Lamp light glistens on the wet surface as I set off in a light drizzle; there is no wind, and it is not cold. The familiar pavement welcomes me back after the long flight from Hyderabad. Jet lag woke me early to a morning shifted by daylight saving time, allowing an additional hour to continue my learning about coma.
The first winter rains have filled the twisting pathway on Stanford Avenue with debris from the trees, and I pick my way carefully over fallen branches. The gate to The Dish is locked; 7 minutes to go. I run on Junipero Sierra, past an old couple, the woman, in a yellow jacket, wishes me a cheery good morning.
Turning back, I enter The Dish, and manage the first steep hill without stopping, and pick up speed on the slope. The drizzle has turned into a fine rain, and the sky is filled with thick clouds. My thoughts are with Paddi, in bed, half way around the world, in dazed unconsciousness. My research taught me hearing is not impaired even in very deep coma; the mind registers words, and chooses not to respond. I am glad I spoke to her though I thought she was not listening.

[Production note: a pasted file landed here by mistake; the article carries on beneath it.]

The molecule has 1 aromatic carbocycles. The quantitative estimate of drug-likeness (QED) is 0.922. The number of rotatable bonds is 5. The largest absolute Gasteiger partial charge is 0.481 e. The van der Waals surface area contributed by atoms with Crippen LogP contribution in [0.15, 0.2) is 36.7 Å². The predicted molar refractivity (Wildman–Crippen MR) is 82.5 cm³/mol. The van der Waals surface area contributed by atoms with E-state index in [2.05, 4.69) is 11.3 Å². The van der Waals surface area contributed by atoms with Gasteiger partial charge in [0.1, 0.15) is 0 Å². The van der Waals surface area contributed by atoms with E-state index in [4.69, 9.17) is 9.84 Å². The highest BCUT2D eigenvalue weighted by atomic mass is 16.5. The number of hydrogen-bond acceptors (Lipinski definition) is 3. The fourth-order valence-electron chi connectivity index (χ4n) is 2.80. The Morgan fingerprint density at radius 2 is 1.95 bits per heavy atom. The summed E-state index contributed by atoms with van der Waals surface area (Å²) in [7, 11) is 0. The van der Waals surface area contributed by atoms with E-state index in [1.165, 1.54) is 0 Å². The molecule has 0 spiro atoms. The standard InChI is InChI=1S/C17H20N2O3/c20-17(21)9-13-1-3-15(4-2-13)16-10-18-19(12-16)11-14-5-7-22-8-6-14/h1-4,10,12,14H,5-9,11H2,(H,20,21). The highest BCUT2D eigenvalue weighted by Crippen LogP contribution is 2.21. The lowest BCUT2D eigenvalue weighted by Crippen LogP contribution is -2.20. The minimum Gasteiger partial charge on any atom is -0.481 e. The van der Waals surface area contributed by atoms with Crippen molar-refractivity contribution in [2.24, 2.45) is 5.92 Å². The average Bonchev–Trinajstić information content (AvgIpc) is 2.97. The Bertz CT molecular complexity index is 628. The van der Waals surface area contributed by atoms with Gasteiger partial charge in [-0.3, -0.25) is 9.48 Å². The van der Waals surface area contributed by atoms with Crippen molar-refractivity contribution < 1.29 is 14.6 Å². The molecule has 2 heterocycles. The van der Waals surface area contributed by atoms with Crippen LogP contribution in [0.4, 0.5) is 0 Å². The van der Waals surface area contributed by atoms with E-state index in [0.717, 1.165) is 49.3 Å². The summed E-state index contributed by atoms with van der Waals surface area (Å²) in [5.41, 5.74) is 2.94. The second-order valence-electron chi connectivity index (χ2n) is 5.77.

I am on the long uphill where I must trick myself with short term objectives. Dear Mind, just reach that bush on the right, a hundred steps away, and you can consider rest. Go on, the spot where the squirrel ran across the path, you can get there.
I reach the big dish without stopping - my mind succeeded in tricking itself. Paddi’s mind has chosen to withdraw, shrouding itself with darkness, a trick perhaps to cover the pain?
A panoramic view of the valley opens up as I reach the top, and coast along, taking my cap off to let the scenery soak in. The sun has risen, and burned the clouds away; in minutes, the world around me changes to a beautiful sunlit morning, and a perfect rainbow adorns the sky, arcing from the distant hills in the West, and ending ahead of me, in the trees below.
The rainbow glows in the blue sky, unnaturally bright, challenging the sun. Paddi spoke to me on the phone, before I left on this run. Her words were muddled, unclear, but, at the end of the conversation I heard with complete clarity, “I love you, son.”